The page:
From J Dickinson: re respiratory disease seminars: October 2015.
Dear Residents:
Our session is about managing common respiratory symptoms and diseases. The archetype is
the patient who wants an antibiotic for their cough and cold. How do we manage this?
I hope our discussion will raise your awareness about this common and important set of clinical
presentations, give you more confidence in managing them scientifically, and how to help
patients to do self care.
To ensure you get maximum value from the session:
A. Be aware of the indications for common antibiotics used for respiratory conditions:
Read the Alberta TOP guidelines for antibiotic prescribing for ear infections, pharyngitis,
sinusitis, bronchitis and pneumonia.
Read: Michael Moore (no, not that one), Beth Stuart, Samuel Coenen, Chris C Butler, Herman Goosens,
Theo JM Verheij and Paul Little. Amoxicillin for acute lower respiratory infection in primary care: a
subgroup analysis of potential high-risk groups. Br J Gen Pract 2014;doi: 10.3399/bjgp14X677121
Also read the article: France Légaré, Michel Labrecque, Michel Cauchon, Josette Castel, Stéphane
Turcotte, and Jeremy Grimshaw. Training family physicians in shared decision-making to reduce the
overuse of antibiotics in acute respiratory infections: a cluster randomized trial CMAJ September 18, 2012
184:E726-E734; doi:10.1503/cmaj.120568
In particular, note the on-line appendix.
B. Take a 30-minute field trip to your local pharmacy to find answers to the questions
PS For previous sessions, some residents did not bother doing this: it reduced their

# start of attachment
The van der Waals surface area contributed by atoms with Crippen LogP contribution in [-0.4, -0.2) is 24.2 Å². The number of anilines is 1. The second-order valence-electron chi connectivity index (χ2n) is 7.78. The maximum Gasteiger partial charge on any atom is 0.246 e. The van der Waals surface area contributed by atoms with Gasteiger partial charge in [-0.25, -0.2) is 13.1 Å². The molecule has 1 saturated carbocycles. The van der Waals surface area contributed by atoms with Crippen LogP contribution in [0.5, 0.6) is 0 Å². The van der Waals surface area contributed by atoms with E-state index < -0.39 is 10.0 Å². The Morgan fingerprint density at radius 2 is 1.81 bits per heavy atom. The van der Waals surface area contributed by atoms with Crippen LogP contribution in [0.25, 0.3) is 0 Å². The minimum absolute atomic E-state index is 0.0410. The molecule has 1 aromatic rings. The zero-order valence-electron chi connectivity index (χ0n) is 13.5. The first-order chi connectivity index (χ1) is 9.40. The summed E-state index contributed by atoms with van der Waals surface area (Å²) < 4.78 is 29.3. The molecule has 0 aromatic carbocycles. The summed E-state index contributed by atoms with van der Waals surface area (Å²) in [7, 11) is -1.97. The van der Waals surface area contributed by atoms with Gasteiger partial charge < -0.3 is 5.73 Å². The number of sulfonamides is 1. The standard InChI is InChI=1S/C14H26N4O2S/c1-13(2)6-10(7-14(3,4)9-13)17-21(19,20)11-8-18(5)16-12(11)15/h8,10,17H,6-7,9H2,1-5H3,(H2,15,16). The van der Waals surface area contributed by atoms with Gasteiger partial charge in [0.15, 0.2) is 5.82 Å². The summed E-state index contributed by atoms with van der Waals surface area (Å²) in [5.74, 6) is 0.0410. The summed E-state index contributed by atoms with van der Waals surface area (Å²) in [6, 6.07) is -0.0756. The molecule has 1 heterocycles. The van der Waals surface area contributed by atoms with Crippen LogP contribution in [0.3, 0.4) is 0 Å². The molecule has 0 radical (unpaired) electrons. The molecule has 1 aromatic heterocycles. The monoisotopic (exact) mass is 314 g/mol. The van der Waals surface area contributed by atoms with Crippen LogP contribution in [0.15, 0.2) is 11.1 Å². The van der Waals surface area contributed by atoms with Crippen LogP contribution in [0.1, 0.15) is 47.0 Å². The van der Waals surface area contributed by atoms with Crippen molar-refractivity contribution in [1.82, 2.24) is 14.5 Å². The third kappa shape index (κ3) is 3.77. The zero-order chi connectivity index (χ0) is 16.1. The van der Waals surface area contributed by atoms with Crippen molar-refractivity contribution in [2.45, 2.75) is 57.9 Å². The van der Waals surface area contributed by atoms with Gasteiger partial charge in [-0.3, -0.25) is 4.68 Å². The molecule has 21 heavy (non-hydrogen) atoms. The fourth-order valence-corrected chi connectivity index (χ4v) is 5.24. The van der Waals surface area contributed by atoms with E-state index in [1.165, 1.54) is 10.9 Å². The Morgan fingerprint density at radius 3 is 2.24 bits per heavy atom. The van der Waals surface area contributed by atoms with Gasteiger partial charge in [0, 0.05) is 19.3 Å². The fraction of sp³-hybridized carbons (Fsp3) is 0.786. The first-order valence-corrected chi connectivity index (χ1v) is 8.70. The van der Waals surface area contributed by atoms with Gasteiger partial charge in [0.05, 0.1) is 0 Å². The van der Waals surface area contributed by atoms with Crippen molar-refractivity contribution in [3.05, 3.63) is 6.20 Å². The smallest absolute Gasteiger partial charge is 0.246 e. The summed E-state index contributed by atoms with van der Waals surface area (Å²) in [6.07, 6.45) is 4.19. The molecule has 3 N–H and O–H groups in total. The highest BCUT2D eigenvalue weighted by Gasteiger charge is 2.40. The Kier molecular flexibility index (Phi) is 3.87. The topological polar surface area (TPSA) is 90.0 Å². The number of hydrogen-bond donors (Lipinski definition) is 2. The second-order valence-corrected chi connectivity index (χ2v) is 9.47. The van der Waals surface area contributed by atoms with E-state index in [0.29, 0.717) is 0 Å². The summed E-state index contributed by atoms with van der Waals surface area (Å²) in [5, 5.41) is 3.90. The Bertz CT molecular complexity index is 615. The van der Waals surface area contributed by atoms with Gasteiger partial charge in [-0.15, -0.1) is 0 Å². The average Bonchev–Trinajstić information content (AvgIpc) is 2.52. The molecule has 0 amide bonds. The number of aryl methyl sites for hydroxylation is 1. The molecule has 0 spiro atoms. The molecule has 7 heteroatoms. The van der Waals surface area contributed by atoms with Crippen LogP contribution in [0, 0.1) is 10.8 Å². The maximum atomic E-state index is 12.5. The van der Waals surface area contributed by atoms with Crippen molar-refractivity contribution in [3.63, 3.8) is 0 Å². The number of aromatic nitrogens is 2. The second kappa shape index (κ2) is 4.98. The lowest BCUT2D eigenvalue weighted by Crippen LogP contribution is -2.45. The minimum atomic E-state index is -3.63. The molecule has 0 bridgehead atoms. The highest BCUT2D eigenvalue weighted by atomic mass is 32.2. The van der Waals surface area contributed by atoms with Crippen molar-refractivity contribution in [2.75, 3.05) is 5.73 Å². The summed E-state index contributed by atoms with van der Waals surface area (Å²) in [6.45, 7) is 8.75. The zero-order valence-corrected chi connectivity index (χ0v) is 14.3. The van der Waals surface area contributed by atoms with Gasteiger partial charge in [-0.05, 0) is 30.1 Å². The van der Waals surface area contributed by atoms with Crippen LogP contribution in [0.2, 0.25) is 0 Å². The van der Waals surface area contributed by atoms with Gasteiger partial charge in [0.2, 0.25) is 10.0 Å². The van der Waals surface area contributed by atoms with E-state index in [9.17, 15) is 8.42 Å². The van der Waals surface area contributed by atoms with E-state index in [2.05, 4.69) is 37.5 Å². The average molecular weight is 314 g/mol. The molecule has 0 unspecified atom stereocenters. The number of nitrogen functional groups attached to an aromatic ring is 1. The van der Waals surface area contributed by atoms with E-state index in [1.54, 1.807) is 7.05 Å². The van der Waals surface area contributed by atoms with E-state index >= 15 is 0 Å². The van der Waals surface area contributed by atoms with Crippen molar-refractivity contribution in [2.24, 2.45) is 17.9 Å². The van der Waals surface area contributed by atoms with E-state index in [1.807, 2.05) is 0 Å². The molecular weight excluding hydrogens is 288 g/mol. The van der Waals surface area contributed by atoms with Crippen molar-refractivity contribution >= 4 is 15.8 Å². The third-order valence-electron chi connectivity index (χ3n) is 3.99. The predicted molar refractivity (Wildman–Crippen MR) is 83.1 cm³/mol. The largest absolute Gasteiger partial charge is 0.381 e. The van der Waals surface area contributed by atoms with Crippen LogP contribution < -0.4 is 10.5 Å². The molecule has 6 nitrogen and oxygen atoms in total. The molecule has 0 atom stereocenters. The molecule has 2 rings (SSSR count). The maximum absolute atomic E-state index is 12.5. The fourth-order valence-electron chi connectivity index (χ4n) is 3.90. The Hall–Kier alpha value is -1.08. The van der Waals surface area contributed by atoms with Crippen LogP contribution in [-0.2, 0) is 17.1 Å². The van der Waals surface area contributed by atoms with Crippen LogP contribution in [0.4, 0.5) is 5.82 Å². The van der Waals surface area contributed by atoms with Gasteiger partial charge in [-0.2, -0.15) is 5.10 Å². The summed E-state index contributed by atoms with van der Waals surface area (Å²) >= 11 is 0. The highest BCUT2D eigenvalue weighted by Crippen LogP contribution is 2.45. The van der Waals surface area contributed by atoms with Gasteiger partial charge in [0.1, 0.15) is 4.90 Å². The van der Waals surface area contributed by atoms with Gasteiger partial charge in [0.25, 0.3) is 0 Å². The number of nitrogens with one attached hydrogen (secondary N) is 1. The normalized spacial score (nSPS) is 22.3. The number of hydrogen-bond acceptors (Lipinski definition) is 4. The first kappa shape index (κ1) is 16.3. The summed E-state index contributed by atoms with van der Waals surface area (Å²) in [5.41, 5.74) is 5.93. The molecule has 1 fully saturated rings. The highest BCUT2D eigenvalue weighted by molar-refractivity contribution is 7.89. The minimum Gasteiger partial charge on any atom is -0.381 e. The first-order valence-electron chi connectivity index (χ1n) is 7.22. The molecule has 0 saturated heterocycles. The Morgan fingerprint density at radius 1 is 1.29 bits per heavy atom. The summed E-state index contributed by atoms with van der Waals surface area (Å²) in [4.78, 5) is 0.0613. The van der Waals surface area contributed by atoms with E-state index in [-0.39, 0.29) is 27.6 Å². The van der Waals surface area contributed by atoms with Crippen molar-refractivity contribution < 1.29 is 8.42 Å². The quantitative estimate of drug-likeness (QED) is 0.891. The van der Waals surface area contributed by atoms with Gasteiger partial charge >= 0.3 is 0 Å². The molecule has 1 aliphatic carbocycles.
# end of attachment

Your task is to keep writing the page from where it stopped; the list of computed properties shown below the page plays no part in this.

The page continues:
ability to participate in the discussion and their learning. So make the time to do it.
Pharmacy Field Trip
1. What is the price difference between antihistamines?
Find the per tablet cost of:
 Claritin vs generic loratadine
 Aerius, Zyrtec, or another “new” antihistamine
 Chlorpheniramine (4mg)
 Another old generation antihistamine: e.g. diphenhydramine
2. If you buy “Sudafed”, in what forms and dosages does it come:
a) Off the shelf?
b) Behind the counter?
What is the difference between them?
What does the pharmacist advise for a patient who has hypertension?
3. If someone wants to buy “Tylenol”, what possible variations could they get? Can you find any
without acetaminophen? What are the differences between them?
4. If a patient is taking “Tylenol Cold Remedy”, what are they getting?
Is it value for their money?
How does it compare with other cough and cold remedies?
5. What is the difference between Dayquil and Nyquil?
Is that a good remedy to recommend?
6. What would you recommend for someone who has “the flu” with a bad sore throat?
7. What cough remedies can you find? What ones are appropriate for young children?
8. How do “Dristan” and “Claritin” nasal sprays differ?
9. Can you recommend a nasal spray or drops for a baby who a clogged nose and cannot breathe?
While you are there, take a look at other areas in the pharmacy to see
what other drugs patients can buy for themselves so you can advise
them as appropriate.